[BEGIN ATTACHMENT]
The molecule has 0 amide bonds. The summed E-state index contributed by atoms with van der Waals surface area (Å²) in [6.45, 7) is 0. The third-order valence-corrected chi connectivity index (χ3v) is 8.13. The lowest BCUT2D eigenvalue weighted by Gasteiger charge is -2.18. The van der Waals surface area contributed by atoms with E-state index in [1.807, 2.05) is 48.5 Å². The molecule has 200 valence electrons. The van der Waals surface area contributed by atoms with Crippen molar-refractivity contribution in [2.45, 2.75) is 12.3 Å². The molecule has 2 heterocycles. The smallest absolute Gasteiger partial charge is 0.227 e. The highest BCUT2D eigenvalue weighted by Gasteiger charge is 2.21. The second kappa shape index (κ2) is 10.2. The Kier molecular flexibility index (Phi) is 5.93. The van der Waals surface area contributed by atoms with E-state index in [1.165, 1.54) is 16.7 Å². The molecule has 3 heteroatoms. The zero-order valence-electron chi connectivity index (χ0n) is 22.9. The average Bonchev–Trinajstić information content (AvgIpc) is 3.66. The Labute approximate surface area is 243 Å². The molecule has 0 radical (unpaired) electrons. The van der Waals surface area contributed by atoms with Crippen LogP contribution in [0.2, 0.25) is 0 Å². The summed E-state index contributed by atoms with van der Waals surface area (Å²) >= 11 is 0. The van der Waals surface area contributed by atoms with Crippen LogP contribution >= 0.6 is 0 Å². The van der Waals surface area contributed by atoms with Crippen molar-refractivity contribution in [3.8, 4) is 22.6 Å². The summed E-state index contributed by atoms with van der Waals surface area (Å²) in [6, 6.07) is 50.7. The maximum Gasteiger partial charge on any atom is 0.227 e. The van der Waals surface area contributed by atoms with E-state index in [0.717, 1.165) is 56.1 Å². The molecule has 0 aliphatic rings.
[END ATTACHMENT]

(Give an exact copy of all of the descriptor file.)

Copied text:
The molecule has 0 amide bonds. The summed E-state index contributed by atoms with van der Waals surface area (Å²) in [6.45, 7) is 0. The third-order valence-corrected chi connectivity index (χ3v) is 8.13. The lowest BCUT2D eigenvalue weighted by Gasteiger charge is -2.18. The van der Waals surface area contributed by atoms with E-state index in [1.807, 2.05) is 48.5 Å². The molecule has 200 valence electrons. The van der Waals surface area contributed by atoms with Crippen molar-refractivity contribution in [2.45, 2.75) is 12.3 Å². The molecule has 2 heterocycles. The smallest absolute Gasteiger partial charge is 0.227 e. The highest BCUT2D eigenvalue weighted by Gasteiger charge is 2.21. The second kappa shape index (κ2) is 10.2. The Kier molecular flexibility index (Phi) is 5.93. The van der Waals surface area contributed by atoms with E-state index in [1.165, 1.54) is 16.7 Å². The molecule has 3 heteroatoms. The zero-order valence-electron chi connectivity index (χ0n) is 22.9. The average Bonchev–Trinajstić information content (AvgIpc) is 3.66. The Labute approximate surface area is 243 Å². The molecule has 0 radical (unpaired) electrons. The van der Waals surface area contributed by atoms with Crippen LogP contribution in [0.2, 0.25) is 0 Å². The summed E-state index contributed by atoms with van der Waals surface area (Å²) >= 11 is 0. The van der Waals surface area contributed by atoms with Crippen LogP contribution >= 0.6 is 0 Å². The van der Waals surface area contributed by atoms with Crippen molar-refractivity contribution in [3.8, 4) is 22.6 Å². The summed E-state index contributed by atoms with van der Waals surface area (Å²) in [6, 6.07) is 50.7. The maximum Gasteiger partial charge on any atom is 0.227 e. The van der Waals surface area contributed by atoms with E-state index in [0.717, 1.165) is 56.1 Å². The molecule has 0 aliphatic rings.